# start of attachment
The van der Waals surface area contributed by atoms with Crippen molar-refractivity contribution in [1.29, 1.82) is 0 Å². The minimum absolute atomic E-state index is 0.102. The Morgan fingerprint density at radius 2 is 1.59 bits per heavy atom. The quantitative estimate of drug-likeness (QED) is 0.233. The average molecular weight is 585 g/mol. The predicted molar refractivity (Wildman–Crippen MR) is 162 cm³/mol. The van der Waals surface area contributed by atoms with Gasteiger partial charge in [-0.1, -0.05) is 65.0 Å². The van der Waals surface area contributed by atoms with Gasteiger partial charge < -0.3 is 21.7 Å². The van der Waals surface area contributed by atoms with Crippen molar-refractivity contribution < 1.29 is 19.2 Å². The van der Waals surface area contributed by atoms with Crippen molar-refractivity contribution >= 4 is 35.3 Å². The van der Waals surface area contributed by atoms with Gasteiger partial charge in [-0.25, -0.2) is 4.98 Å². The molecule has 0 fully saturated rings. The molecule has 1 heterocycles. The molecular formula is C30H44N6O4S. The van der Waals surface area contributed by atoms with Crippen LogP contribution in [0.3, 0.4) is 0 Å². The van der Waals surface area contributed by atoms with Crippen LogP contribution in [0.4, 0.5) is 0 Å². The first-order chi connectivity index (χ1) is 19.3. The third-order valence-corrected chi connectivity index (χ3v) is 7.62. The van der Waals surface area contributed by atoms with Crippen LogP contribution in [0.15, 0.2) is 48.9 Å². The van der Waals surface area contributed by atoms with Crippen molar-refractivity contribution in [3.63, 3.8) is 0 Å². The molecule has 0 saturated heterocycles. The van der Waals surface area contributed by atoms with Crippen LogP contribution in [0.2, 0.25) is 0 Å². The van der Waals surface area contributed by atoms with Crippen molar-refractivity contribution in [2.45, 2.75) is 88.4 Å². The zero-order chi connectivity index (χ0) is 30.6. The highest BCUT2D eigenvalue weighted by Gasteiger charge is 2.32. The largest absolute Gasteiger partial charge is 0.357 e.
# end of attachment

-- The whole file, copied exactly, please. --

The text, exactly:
The van der Waals surface area contributed by atoms with Crippen molar-refractivity contribution in [1.29, 1.82) is 0 Å². The minimum absolute atomic E-state index is 0.102. The Morgan fingerprint density at radius 2 is 1.59 bits per heavy atom. The quantitative estimate of drug-likeness (QED) is 0.233. The average molecular weight is 585 g/mol. The predicted molar refractivity (Wildman–Crippen MR) is 162 cm³/mol. The van der Waals surface area contributed by atoms with Gasteiger partial charge in [-0.1, -0.05) is 65.0 Å². The van der Waals surface area contributed by atoms with Gasteiger partial charge < -0.3 is 21.7 Å². The van der Waals surface area contributed by atoms with Crippen molar-refractivity contribution < 1.29 is 19.2 Å². The van der Waals surface area contributed by atoms with Crippen molar-refractivity contribution >= 4 is 35.3 Å². The van der Waals surface area contributed by atoms with Gasteiger partial charge in [-0.25, -0.2) is 4.98 Å². The molecule has 0 fully saturated rings. The molecule has 1 heterocycles. The molecular formula is C30H44N6O4S. The van der Waals surface area contributed by atoms with Crippen LogP contribution in [0.3, 0.4) is 0 Å². The van der Waals surface area contributed by atoms with Crippen LogP contribution in [0.4, 0.5) is 0 Å². The first-order chi connectivity index (χ1) is 19.3. The third-order valence-corrected chi connectivity index (χ3v) is 7.62. The van der Waals surface area contributed by atoms with Crippen LogP contribution in [0.15, 0.2) is 48.9 Å². The van der Waals surface area contributed by atoms with Crippen molar-refractivity contribution in [3.63, 3.8) is 0 Å². The molecule has 0 saturated heterocycles. The van der Waals surface area contributed by atoms with Crippen LogP contribution in [0.2, 0.25) is 0 Å². The van der Waals surface area contributed by atoms with Crippen molar-refractivity contribution in [2.45, 2.75) is 88.4 Å². The zero-order chi connectivity index (χ0) is 30.6. The highest BCUT2D eigenvalue weighted by Gasteiger charge is 2.32. The largest absolute Gasteiger partial charge is 0.357 e.